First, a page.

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MailTribune.com
  • Soothing Music

    Rogue Valley Medical Center's palliative care initiative includes music-thanatology, which features medically trained musicians who play for the sick and dying
  • Professional musicians play to impress audiences and build a fan base, but not harpists Elizabeth Markell and James Excell.
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  • Professional musicians play to impress audiences and build a fan base, but not harpists Elizabeth Markell and James Excell.
    Their songs often are the last their audience will ever hear.
    "The music we play can make space for patients who might be near the end of their lives or are receiving treatment for serious conditions to relax," Markell says.
    She and Excell are trained in music-thanatology, a subset of hospital palliative care that unites medicine and music, often for patients nearing the end of their lives.
    Markell and Excell are part of Rogue Valley Medical Center's push for increased palliative care options for its patients.
    Palliative care, which includes hospice care, is designed to ease the suffering of patients who are terminally ill, have debilitating symptoms or are enduring grueling treatments such as chemotherapy.
    Markell and Excell wheel their 25-pound Celtic harps into the hospital each week to play for the sick and dying. Upon entering the room, they ask the patient or the family for permission to play, Excell says.
    "I will then introduce myself and try to get a reading on the patient and those in the room," Excell says. "I rarely have a set plan when I play. My head might be telling me one thing and my fingers another. The fingers are usually right."
    The musicians draw from spiritual songs, lullabies, Gregorian chants and Irish songs dating back to the ninth century, Excell says.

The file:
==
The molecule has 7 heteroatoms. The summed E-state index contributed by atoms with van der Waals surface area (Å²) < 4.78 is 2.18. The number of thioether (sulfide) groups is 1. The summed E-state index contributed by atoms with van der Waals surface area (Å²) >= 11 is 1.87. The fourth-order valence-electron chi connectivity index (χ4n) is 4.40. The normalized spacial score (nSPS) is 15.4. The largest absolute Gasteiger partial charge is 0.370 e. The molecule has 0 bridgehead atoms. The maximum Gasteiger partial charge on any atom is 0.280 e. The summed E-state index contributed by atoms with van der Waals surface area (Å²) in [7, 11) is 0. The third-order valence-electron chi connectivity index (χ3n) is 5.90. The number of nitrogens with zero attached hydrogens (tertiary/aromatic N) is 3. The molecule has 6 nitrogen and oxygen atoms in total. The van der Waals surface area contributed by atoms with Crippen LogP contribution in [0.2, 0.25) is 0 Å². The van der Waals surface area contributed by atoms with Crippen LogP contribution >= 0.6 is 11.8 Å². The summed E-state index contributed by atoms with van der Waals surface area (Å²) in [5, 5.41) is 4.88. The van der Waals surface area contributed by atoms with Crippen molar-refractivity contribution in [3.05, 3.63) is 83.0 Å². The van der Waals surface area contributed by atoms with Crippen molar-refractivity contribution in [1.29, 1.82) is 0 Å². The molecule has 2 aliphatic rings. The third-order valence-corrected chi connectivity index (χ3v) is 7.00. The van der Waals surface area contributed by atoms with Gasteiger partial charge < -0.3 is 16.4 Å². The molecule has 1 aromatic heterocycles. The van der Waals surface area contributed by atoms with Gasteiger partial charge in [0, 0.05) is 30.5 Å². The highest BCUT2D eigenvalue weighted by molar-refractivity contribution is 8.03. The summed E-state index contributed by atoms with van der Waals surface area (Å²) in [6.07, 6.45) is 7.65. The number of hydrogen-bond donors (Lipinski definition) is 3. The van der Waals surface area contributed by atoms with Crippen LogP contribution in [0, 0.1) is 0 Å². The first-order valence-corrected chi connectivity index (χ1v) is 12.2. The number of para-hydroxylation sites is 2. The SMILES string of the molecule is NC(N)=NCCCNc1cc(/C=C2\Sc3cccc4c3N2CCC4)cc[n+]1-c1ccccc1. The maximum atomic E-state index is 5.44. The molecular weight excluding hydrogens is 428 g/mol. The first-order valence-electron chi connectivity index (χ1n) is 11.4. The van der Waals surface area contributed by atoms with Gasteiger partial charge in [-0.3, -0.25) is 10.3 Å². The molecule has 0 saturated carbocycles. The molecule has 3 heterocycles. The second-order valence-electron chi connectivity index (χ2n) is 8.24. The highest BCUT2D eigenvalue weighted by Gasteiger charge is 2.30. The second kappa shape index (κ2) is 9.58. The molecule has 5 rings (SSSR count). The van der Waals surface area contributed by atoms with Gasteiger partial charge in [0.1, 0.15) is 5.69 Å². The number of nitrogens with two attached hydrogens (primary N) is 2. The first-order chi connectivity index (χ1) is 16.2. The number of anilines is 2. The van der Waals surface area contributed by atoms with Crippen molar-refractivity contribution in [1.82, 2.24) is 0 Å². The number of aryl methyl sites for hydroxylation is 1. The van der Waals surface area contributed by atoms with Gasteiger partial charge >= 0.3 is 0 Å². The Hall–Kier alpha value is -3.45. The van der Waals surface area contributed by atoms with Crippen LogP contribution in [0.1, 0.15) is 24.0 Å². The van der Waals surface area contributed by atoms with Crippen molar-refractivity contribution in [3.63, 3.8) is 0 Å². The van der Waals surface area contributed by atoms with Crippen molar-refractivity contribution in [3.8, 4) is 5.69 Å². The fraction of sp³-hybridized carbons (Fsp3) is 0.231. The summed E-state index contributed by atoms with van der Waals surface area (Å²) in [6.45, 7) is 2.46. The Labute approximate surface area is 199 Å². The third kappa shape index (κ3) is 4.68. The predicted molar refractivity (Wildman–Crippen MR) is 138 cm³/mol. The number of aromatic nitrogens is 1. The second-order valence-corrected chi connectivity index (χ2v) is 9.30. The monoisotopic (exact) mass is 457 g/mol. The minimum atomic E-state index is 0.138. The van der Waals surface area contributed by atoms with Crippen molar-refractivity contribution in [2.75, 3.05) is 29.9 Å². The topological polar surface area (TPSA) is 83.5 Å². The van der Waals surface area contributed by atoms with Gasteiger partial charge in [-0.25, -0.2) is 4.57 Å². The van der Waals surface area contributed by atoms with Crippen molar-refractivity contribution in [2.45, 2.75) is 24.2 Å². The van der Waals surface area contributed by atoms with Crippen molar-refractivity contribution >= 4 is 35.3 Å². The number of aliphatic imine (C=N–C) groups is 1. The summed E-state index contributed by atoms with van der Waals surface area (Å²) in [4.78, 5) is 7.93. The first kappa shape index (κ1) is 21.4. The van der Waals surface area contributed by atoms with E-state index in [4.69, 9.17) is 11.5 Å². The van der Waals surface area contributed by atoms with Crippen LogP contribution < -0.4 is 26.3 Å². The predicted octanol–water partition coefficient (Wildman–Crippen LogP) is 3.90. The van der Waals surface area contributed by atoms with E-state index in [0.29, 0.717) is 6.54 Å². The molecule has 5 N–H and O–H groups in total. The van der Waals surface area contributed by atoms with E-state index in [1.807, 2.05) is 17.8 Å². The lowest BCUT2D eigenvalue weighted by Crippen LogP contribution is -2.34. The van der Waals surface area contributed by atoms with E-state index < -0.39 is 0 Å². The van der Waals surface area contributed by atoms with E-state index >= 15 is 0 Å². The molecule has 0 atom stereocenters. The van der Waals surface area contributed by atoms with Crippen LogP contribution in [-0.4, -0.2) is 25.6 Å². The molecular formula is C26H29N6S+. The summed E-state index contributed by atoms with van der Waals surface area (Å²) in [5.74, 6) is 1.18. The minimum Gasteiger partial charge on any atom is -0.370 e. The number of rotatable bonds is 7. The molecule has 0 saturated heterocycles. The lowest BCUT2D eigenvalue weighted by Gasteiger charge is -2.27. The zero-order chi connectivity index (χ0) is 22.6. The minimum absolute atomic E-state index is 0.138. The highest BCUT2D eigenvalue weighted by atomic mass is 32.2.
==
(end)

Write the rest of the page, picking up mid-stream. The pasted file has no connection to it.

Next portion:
It might sound like New Age mumbo jumbo, but Sue Kilbourne, RVMC's clinical manager of medical oncology and palliative care, says music-thanatology can play a significant role in easing patient suffering.
    "We have seen such positive results from music-thanatology," Kilbourne says. "We now have nurses and even doctors who are recommending the musicians to patients. They believe it really does improve patient outcomes."
    The musicians are required to fill out medical observation charts with each patient. The hospital is collecting the data to share with other organizations looking to expand their palliative care programs.
    Not just anyone with a harp or a guitar can enter a hospital to play for those who are suffering. Licensed music-thanatologists receive 324 hours of training, about one-third of it in medicine.
    "We are taught to recognize changes in patient behavior and reactions to different medications," Excell says.
    The goal is not to entertain, but to improve a patient's hospital experience, Excell and Markell say.
    Excell says he once played for a patient who was suffering from intense anxiety.
    "When I entered the room, he was experiencing 56 breaths per minute, which is a lot," Excell recalls. "After I played for a while, his breathing slowed down and he was able to relax."
    The musicians listen to patient respirations and other medical equipment within the room. They select their songs with these sounds in mind, seeking to incorporate them into the music.
    The experience is meant to give a patient a reprieve from the often stressful and impersonal hospital experience.
    "We are trained to react to things in a moment's notice," Excell says. "If a heart monitor starts to do something disharmonious with us, we can switch to a different key."
    The pair steers away from playing old standards that everyone knows. They don't want to trigger memories tied to certain songs, such as "Amazing Grace," that can be stressful for the patient.
    "A song that they may not know gives them space to relax and focus on the music and not a memory," Markell says.
    Others in the hospital room also benefit from their playing, the pair say.
    "Often, these times are very hard on families who are seeking an outlet for their grief," Excell says. "We've played in rooms after the person has died, just for the benefit of the family. It is difficult for some to find an outlet for their grief. We can provide that outlet."
    The musicians sometimes set up near nursing stations to play for stressed-out hospital staff.
    "They really appreciate having the music available," Kilbourne says. "Working in a hospital can be a very hard job some days."
    The music-thanatology program is funded by a recent $238,000 grant intended to increase RVMC's palliative care offerings. Markell and Excell spend about 10 hours a week at RVMC. They also play for a hospice service in Ashland.
    For more on Oregon's music-thanatology program, see www.sacredflight.org.
    Reach reporter Chris Conrad at 541-776-4471 or email cconrad@mailtribune.com.
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